As construction on Greencastle’s square wraps up, so too does funding from the Stellar Communities Grant.
The grant was awarded to Greencastle in 2011, and since then the $19 million that were awarded to the town have been spread over a variety of projects, including the Anderson Street entrance to DePauw University, the arrival of Eli’s Books and Starbucks, the new parking lot on Indiana Street and construction on the square to update roads and building facades.
“I view Stellar as funding primarily for infrastructure around the square, between DePauw and the square,” said Vice President for Finanace and Administration Brad Kelsheimer.
Stellar money, which was funded by three state organizations—Community of Rural Affaira, Indiana Department of Transportation and the Indiana Housing Authority—is definitely running out.
“We’re nearing the end of the program,” said Greencastle Mayor Bill Dorry. “Obviously our former mayor Sue Murray did a fabulous job of pulling the team together to get the job done. Now my task is to help complete the work and get things closed out.”
But as the Stellar Grant dries up, what’s the next step for Greencastle and DePauw?
According to Kelsheimer, it’s not just one step--it’s three. The first phase consists of downtown revitalization, the second phase is updating housing and the third and ultimate phase is to increase the tax base. Currently, we’re in the first phase: focusing on the resurgence of Greencastle’s downtown.
“The more pride we can develop in our downtown, the better,” Kelsheimer said.
To this end, Kelsheimer is thinking big. He doesn’t want Greencastle to be one of many Indiana small towns--he wants it to become a destination.
“When we think downtown revitalization, we’re thinking bigger than just serving the campus, and bigger even than serving Greencastle,” he said.
According to Kelsheimer, there are 75,000 to 100,000 visitors to DePauw each year. 10,000 vehicles pass through Greencastle on Highway 231 every day. 30,000 vehicles pass by on Interstate 70 every day. According to ESRI Data, and economic development database tool, there are $19 million worth of unmet demand for sit down restaurants within a 20 mile radius of Greencastle.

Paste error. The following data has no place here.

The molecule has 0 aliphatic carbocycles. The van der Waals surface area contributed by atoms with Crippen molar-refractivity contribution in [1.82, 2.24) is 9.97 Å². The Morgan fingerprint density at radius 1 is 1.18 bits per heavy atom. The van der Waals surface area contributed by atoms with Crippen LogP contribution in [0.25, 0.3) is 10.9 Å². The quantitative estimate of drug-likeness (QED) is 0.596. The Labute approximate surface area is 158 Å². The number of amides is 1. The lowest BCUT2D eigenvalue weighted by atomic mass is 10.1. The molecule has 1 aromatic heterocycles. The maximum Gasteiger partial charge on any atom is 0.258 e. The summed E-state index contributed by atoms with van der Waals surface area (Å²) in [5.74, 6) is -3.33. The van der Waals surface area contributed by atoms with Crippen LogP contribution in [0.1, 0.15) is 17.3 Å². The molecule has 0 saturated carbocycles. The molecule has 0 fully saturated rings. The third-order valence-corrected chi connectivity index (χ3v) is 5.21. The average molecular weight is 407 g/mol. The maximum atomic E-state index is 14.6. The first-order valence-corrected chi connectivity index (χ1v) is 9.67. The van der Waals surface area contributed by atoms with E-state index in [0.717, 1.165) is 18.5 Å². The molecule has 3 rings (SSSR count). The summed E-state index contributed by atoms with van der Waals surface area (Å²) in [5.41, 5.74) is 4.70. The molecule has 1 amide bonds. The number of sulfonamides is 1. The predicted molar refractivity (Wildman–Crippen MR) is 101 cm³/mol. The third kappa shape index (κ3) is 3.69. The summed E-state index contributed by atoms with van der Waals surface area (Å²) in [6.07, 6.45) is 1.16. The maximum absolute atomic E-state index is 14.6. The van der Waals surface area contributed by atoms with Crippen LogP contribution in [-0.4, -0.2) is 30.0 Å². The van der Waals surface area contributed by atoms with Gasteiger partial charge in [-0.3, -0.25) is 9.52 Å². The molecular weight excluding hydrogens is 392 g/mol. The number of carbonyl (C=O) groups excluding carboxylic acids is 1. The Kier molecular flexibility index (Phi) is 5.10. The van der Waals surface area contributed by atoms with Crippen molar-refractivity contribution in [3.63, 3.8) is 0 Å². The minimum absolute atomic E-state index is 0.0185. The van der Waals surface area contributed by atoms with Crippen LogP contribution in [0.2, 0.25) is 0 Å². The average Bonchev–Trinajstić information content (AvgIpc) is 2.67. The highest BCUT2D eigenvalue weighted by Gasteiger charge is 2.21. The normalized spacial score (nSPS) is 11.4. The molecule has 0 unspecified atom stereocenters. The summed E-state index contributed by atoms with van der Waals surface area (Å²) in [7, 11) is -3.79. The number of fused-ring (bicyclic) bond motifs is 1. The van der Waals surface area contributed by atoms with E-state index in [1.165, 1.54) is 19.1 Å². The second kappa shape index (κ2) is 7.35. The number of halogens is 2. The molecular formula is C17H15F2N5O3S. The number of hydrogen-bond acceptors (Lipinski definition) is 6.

These numbers add up, and fast.
"There clearly is demand,” Kelsheimer said. “We just don’t have the supply.”
Two new restaurants that are just around corner and primed to meet this demand are Tap House 24 and Wasser Beer. Tap House 24 should be open by early June and Wasser Beer plans to be serving patrons by late April or May.
Meanwhile, Mitch Meyers, owner of Meyer’s Market, has purchased Chief’s old restaurant location, and plans to use the space for pop-up restaurants, as well as renting out the space.
“We would love to see a rooftop venue along [North Indiana Street], but it’s too early, probably, to call that a specific project," Kelsheimer added.
Again, those numbers add up. Considering the restaurants already serving in downtown Greencastle, the two additional restaurants make a total of eight food-serving establishments on the square, not including 2 West Bistro or The Fluttering Duck. That number also doesn’t include the two pages of interested third parties Kelsheimer has tucked away in a binder full of revitalization ideas.
Aside from restaurants, stores like Crickets and Conspire: Contemporary Craft have started giving the square more of a retail presence. According to Kelsheimer, DePauw had nothing to do with the arrival of these two new shops.
“That’s just Greencastle stepping up and being entrepreneurial,” he said.
Above Conspire is the Black Cat Gallery, which provides a space for local artists on a rotating basis. Kelsheimer would like to see a continued expansion of the arts, perhaps including another gallery near Music on the Square.
Another of Kelsheimer’s big dreams is to see the cinema move onto the square and into a renovated space. This lines up with one of his key terms: density.
“We want to focus on density,” he said. “We don’t want to pop up retail right next to our campus because if we do, it dilutes from the density on the square.”
Though density is important, Dorry is set on ensuring that all parts of Greencastle are growing, not just the square. In keeping with that goal, projects off the square are also in the works for Greencastle.
The fire station has received a grant for renovations that will take place over the summer. These will include interior renovations as well as updates to the brick façade.
Dorry is particularly excited about Greencastle’s partnership with the YMCA of the Wabash Valley, which will hopefully lead to the building of a community center, but it’s still very early on.
“We haven’t even gauged an architect,” he said. “We don’t have any existing buildings that could handle it—other than our school, and we won’t take over our schools for this,” Dorry joked.
On or off the square, Kelsheimer believes that DePauw needs to be involved in Greencastle’s continued growth.
“There’s an infrastructure in place in Greencastle and I think it’s a great one,” he said. “In my view it’s energizing work so I like to do it, and I also think DePauw has a responsibility to do it. We’re socially responsible to this county.”
Dorry sees the city’s responsibility in another manner: a responsibility toward following through, and following up on the opportunities the Stellar Grant jumpstarted.
“We’re just going to try to pursue whatever opportunities present themselves in the next few years.”